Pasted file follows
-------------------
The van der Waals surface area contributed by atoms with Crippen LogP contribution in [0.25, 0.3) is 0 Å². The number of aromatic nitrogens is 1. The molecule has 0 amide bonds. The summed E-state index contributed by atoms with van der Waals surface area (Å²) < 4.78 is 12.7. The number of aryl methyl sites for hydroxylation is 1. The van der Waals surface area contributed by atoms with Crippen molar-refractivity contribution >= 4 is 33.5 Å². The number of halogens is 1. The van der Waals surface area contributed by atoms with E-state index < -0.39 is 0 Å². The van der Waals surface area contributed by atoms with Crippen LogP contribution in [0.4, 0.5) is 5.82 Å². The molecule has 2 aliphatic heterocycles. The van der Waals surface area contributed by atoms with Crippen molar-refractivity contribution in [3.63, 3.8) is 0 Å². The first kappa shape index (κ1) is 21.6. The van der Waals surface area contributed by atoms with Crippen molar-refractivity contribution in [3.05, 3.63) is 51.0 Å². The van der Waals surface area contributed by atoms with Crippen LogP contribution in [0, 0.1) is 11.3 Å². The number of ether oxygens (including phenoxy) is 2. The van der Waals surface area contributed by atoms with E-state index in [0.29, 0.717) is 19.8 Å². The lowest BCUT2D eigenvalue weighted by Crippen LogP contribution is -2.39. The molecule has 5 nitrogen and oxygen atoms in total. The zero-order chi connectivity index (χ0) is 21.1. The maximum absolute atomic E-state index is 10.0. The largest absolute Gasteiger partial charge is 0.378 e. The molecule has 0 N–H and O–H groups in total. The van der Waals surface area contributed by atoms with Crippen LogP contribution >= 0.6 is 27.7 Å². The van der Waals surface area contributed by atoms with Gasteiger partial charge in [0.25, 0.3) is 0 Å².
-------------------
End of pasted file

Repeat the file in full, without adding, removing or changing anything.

The van der Waals surface area contributed by atoms with Crippen LogP contribution in [0.25, 0.3) is 0 Å². The number of aromatic nitrogens is 1. The molecule has 0 amide bonds. The summed E-state index contributed by atoms with van der Waals surface area (Å²) < 4.78 is 12.7. The number of aryl methyl sites for hydroxylation is 1. The van der Waals surface area contributed by atoms with Crippen molar-refractivity contribution >= 4 is 33.5 Å². The number of halogens is 1. The van der Waals surface area contributed by atoms with E-state index < -0.39 is 0 Å². The van der Waals surface area contributed by atoms with Crippen LogP contribution in [0.4, 0.5) is 5.82 Å². The molecule has 2 aliphatic heterocycles. The van der Waals surface area contributed by atoms with Crippen molar-refractivity contribution in [3.63, 3.8) is 0 Å². The first kappa shape index (κ1) is 21.6. The van der Waals surface area contributed by atoms with Crippen molar-refractivity contribution in [3.05, 3.63) is 51.0 Å². The van der Waals surface area contributed by atoms with Crippen LogP contribution in [0, 0.1) is 11.3 Å². The number of ether oxygens (including phenoxy) is 2. The van der Waals surface area contributed by atoms with E-state index in [0.29, 0.717) is 19.8 Å². The lowest BCUT2D eigenvalue weighted by Crippen LogP contribution is -2.39. The molecule has 5 nitrogen and oxygen atoms in total. The zero-order chi connectivity index (χ0) is 21.1. The maximum absolute atomic E-state index is 10.0. The largest absolute Gasteiger partial charge is 0.378 e. The molecule has 0 N–H and O–H groups in total. The van der Waals surface area contributed by atoms with Crippen LogP contribution >= 0.6 is 27.7 Å². The van der Waals surface area contributed by atoms with Gasteiger partial charge in [0.25, 0.3) is 0 Å².